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OpenGL on the Mac is a problem that won't go away.

We've been complaining about it for years and years. It seems like Mac OS X OpenGL went into hibernation, for the most part, a long time ago. Occasionally new features would pop up, but it never kept up with the latest standards in recent years, and it was just...slow. Inexplicably slow.

My completely uninformed opinion has long been that the graphics team at Apple moved over to iOS and never came back.

But Apple introduced a new GPU API on their mobile platform that is more low-level, named Metal, and in Mac OS X 10.11, this moved over to desktops, too.

My entire Mac development life has been spent apologizing for low framerates on the Mac. Of course it doesn't beat Windows, where a ton of engineering and money went into Direct3D and the games were optimized for Direct3D by large teams of Direct3D when I putter in and smash down some equivalent OpenGL code as quickly as possible, of course it isn't competitive. But, I get asked a lot, how come the exact same OpenGL code is pretty fast on Linux?

Well, yeah. I've read this book before.

The nice thing about Metal is that it, at least in theory, maps pretty close to what real GPU hardware does in 2016, so my hope is that we're eliminating the concerns about non-performant drivers on the Mac if we write to Metal... instead of a ton of validation and emulation and resource management, mostly Metal just shuffles bits to the hardware, or at least I hope so. I'm hoping it removes the situation where you can write the most awesome rendering code ever and it just simply can't go as fast as you want.

And if it does remove the bottlenecks, it's worth time writing some Metal code, even for older games. Honestly, you get an Unreal Engine 2 and Unreal Engine 3 renderer, and you've covered almost my entire Mac back-catalog.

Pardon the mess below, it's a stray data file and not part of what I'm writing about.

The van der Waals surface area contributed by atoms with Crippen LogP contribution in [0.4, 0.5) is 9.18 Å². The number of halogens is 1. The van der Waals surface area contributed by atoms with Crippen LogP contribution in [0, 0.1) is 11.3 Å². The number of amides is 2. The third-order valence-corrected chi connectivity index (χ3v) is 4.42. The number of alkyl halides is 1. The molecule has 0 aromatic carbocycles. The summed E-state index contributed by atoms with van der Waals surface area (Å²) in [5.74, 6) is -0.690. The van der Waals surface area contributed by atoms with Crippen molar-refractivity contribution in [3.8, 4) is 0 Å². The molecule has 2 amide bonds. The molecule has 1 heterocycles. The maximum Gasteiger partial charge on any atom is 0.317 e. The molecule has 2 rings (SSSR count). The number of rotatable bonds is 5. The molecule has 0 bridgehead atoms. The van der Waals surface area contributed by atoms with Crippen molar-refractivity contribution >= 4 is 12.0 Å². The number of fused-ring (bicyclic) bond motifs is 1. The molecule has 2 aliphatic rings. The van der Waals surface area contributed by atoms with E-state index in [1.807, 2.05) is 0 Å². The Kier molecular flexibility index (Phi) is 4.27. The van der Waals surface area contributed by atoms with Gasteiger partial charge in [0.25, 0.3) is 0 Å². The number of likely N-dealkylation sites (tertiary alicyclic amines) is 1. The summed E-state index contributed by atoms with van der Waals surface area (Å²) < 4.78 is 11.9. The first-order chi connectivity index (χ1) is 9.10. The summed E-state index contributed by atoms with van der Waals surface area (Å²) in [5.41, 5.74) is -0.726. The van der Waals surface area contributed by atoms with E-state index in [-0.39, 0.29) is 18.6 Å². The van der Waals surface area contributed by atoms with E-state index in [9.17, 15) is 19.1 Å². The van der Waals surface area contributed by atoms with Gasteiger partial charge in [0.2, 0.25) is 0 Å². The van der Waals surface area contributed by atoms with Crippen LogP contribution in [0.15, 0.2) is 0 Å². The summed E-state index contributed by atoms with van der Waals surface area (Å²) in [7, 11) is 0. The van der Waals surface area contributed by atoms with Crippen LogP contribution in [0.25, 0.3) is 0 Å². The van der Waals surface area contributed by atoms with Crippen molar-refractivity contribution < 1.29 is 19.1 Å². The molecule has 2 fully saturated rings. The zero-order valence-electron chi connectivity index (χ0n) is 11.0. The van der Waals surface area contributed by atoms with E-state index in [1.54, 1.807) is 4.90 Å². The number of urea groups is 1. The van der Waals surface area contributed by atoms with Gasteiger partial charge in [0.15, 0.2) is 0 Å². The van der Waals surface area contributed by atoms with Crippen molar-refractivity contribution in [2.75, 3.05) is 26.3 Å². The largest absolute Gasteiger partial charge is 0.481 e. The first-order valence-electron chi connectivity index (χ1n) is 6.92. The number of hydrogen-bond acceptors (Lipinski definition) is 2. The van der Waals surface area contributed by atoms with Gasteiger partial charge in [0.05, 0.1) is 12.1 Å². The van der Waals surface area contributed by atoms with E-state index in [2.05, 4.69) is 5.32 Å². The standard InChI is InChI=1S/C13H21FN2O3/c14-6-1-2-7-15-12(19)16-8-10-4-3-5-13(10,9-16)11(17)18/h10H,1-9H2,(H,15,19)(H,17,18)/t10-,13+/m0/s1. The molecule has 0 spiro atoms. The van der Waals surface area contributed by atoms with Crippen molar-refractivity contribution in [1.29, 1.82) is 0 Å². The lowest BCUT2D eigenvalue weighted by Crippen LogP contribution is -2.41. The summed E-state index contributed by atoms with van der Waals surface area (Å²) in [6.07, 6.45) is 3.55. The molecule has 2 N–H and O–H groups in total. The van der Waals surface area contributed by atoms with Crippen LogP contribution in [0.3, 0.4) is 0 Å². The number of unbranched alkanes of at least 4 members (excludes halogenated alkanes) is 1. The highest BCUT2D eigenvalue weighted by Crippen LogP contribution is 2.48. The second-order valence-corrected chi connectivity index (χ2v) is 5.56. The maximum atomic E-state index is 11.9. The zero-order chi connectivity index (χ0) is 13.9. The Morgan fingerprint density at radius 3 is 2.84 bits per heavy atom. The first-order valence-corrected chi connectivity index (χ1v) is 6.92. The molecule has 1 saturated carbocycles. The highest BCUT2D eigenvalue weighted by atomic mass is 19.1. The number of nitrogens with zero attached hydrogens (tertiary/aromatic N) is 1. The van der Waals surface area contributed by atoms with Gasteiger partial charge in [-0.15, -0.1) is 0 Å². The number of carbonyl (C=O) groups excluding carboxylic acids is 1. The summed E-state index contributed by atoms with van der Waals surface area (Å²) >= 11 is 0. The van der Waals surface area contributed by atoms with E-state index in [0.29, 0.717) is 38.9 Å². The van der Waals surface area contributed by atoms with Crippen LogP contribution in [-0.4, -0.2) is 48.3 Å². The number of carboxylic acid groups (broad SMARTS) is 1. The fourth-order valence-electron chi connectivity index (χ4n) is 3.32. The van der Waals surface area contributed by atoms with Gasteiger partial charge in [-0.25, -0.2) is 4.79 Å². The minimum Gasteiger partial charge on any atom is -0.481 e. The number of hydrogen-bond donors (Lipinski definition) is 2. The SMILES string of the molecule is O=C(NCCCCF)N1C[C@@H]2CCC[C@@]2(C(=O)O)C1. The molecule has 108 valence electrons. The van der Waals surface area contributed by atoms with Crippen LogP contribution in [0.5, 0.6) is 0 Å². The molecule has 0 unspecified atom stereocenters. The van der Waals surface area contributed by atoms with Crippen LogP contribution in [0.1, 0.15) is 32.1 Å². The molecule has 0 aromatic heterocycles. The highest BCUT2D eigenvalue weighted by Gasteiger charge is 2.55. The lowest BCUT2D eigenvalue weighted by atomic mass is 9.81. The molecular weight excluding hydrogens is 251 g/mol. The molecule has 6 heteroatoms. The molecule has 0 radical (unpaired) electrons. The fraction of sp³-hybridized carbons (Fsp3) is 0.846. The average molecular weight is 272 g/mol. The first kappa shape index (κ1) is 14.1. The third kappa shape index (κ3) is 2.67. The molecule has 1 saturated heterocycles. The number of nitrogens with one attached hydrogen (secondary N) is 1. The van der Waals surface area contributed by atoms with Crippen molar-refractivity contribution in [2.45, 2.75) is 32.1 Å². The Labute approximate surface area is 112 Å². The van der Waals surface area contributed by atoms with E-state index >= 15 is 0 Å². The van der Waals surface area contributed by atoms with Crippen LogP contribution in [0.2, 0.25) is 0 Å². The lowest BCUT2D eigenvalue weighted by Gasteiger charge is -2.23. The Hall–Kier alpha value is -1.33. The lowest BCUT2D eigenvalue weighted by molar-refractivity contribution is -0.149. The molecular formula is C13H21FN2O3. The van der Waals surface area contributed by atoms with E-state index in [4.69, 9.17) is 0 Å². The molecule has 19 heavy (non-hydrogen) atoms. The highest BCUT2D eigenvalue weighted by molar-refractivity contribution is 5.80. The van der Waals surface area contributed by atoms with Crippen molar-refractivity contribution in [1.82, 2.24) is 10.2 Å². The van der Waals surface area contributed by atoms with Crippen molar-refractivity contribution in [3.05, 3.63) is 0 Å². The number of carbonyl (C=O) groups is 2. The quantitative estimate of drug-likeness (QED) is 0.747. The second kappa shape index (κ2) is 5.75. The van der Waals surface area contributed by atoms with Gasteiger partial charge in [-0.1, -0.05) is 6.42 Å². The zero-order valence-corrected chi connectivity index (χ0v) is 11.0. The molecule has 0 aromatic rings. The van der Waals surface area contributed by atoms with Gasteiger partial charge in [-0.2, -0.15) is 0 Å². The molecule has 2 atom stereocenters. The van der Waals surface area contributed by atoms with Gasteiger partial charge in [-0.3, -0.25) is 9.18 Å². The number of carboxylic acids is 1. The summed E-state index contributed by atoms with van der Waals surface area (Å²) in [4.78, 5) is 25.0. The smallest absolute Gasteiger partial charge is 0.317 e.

To experiment with the API, I wrote an SDL backend. This probably isn't something that would benefit performance-wise from Metal, because the bottleneck here is SDL's API, which wants to push small batches of vertex data on every draw call instead of building static vertex buffers up front. It's also not complete, but it is enough to run SDL's testsprite2 demo. I don't know if it's worth putting in revision control, so I'm posting the patch here for now, for people that are curious. Grab it.

My next step is going to be trying to move a whole game over to Metal to see if it works miracles.

To that end: MojoShader now outputs Metal shading language code. That patch is here. This is just a quick way to figure out how to get existing Direct3D shaders up and running on Metal. They'll still need to be compiled, but you can either do that at runtime (like GLSL), or offline ahead of time (like Direct3D).

One interesting note: The incomplete but largely usable SDL2 Metal renderer is 760 lines of code, plus a handful of lines worth of shaders. 1000+ lines into an equivalent Vulkan renderer and I'm still nowhere close to being able to draw something on the screen. Metal gets up and running faster, probably because it offers fewer options, doesn't have to worry about non-Apple platforms, and wraps a lot of the boilerplate in convenience functions. I'll report back when I spend more time with Vulkan.


When this .plan was written: 2016-04-25 03:02:30
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